Licensees can bar people from their gaming room for their own safety or for the wellbeing of others. All barrings must be recorded on BOEN.
Bar someone from your venue
Gaming licensee responsibilities
Gambling providers can bar a person from specific areas of their venue and from gambling activities. A barring order by a venue lasts for three months.
As a gaming licensee you:
- must bar someone if they ask to be barred from your venue (voluntary barring)
- may bar someone if you feel they could suffer harm or cause harm to their family because of problem gambling
- may bar a person if someone else, such as a friend or family member, who is concerned about the person’s gambling behaviour requests it.
You must complete the barring form which can be found at:
Using BOEN, you must notify Consumer and Business Services (CBS) within seven days when you have barred someone from your venue. CBS will then contact the barred person and invite them to come to CBS to discuss their barring. CBS will review the barring order and can bar the person for up to three years.
If a person requests to be barred, you must fill out the barring form while they are with you (in person or on the phone). You must provide a translator if necessary.
Anyone who asks to be barred must be referred to a counselling service and removed from any loyalty mailing lists.
If you refuse a request from a person to be barred from your venue, you must notify CBS within seven days using BOEN.
If you have barred someone from your venue because:
- someone else has requested they be barred
- you believe their gambling is causing harm to themselves or their family
you must notify CBS of the barring within seven days using BOEN.
If you refuse a request from someone who wants to bar a person you must notify CBS within seven days using BOEN.
CBS will then contact you to arrange a conference call between you, the person who needs help and a CBS staff member. This is called a directions hearing.
Directions hearings are used to gather information and:
- validate the barring
- determine if more activities need to be added
- determine if more venues need to be added
- how long the barring should be.
If everyone agrees, the order can be made through the voluntary barring process and a hearing isn't needed. If people don’t agree, CBS will call a hearing.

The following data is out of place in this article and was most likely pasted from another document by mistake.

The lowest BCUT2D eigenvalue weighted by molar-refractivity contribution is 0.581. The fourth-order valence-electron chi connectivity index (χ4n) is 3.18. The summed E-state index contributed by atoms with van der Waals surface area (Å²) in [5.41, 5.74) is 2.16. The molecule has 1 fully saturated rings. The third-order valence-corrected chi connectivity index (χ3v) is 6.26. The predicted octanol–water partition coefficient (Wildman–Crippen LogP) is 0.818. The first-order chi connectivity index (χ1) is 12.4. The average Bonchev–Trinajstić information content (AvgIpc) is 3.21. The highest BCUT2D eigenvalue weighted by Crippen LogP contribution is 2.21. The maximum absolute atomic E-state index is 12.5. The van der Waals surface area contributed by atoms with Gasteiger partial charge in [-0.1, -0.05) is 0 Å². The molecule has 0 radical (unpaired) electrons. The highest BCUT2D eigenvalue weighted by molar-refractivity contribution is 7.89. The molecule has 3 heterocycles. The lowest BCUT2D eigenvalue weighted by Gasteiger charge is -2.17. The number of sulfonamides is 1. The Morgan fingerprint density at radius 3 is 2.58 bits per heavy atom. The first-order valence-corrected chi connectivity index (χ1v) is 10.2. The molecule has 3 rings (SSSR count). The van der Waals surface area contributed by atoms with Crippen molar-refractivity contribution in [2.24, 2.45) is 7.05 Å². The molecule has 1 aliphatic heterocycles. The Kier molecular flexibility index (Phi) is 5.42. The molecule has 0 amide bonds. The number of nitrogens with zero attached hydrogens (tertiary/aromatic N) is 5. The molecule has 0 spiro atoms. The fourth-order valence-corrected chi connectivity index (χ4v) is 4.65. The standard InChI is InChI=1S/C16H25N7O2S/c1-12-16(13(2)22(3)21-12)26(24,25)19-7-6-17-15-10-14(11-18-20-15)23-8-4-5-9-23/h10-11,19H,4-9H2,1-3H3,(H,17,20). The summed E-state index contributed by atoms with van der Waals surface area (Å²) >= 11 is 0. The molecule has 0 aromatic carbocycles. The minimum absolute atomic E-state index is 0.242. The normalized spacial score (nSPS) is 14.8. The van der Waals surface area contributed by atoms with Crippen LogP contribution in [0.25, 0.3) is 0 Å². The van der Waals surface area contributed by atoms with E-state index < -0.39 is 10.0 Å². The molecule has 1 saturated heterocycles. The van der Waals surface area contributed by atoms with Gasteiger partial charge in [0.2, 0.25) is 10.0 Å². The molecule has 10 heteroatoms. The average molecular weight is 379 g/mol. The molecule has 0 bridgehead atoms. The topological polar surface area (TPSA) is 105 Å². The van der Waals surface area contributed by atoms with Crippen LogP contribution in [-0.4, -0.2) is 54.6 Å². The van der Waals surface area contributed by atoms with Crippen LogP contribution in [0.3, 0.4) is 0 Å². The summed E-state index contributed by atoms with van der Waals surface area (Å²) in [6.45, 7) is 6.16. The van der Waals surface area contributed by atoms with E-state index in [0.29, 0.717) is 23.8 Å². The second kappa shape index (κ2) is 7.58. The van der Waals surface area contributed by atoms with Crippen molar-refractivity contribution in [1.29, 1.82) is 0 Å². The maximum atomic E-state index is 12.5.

A hearing is an opportunity to discuss the proposed barring.
You need to attend if you are:
- the person or licensee who initiated the barring
- the barred person.
If the barred person doesn't agree to attend the hearing, in some circumstances an order will be made without them being present.
You can ask people to attend who can give you personal support such as:
- a trusted friend
- a family member
- an industry representative.
What you'll need
Everyone will need to bring:
- photo identification - eg drivers licence
- any information you think supports your case
- people who can support you.
What happens at the hearing
Hearings are usually informal, but people who are giving evidence must take an oath or affirmation. Witnesses don't need to stay after they've given evidence.
Both the person who initiated the barring and the barred person will have the opportunity to:
- call witnesses
- make submissions
- give evidence.
Hearings are recorded.
The hearing can be cancelled and a new date set if:
- the person who initiated the barring or the barred person do not turn up for the hearing
- more information is required from either person
- a summons has not been served to the barred person.
The hearing must be cancelled if the barred person has a complaint against them under the Domestic Violence Act 1994. The hearing can’t begin until the domestic violence complaint ends.
Outcome of the hearing
The outcome of the hearing and the reasons for the decision will be provided to everyone in writing. However, if the order is urgent CBS will attempt to make it available straight after the hearing.
Entering a venue when barred
Any person who breaks a barring order is guilty of an offence and can be fined up to $2,500. Any such instances must be recorded on BOEN within seven days.
Any licence holder, gaming manager or gaming employee who allows a barred person to enter the gaming area or purchase a gambling product - eg betting tickets or placing bets - is also guilty of an offence and can be fined up to $10,000.
You or one of your employees must ask the barred person to leave the area or remove the person from the premises and may use reasonable force if necessary.
Using the BOEN system
Forgot your password?
You can reset your BOEN password online and you will receive an email confirming the new password.
You must register a venue administrator to manage your venue's BOEN account. We recommend you have at least two authorised administrators to cover you in case someone is sick or on leave.
You will need to scan and load the signed form into BOEN.
Only venue administrators can notify of a new employee. Legally, you must have written permission to search for an employee in BOEN.
Use the forms below if you are unable to access BOEN online.
Post the completed forms to:
Consumer and Business Services
PO Box 2169
Adelaide SA 5001
Phone: 8226 7233
91 Grenfell Street
GPO Box 2169
Adelaide SA 5001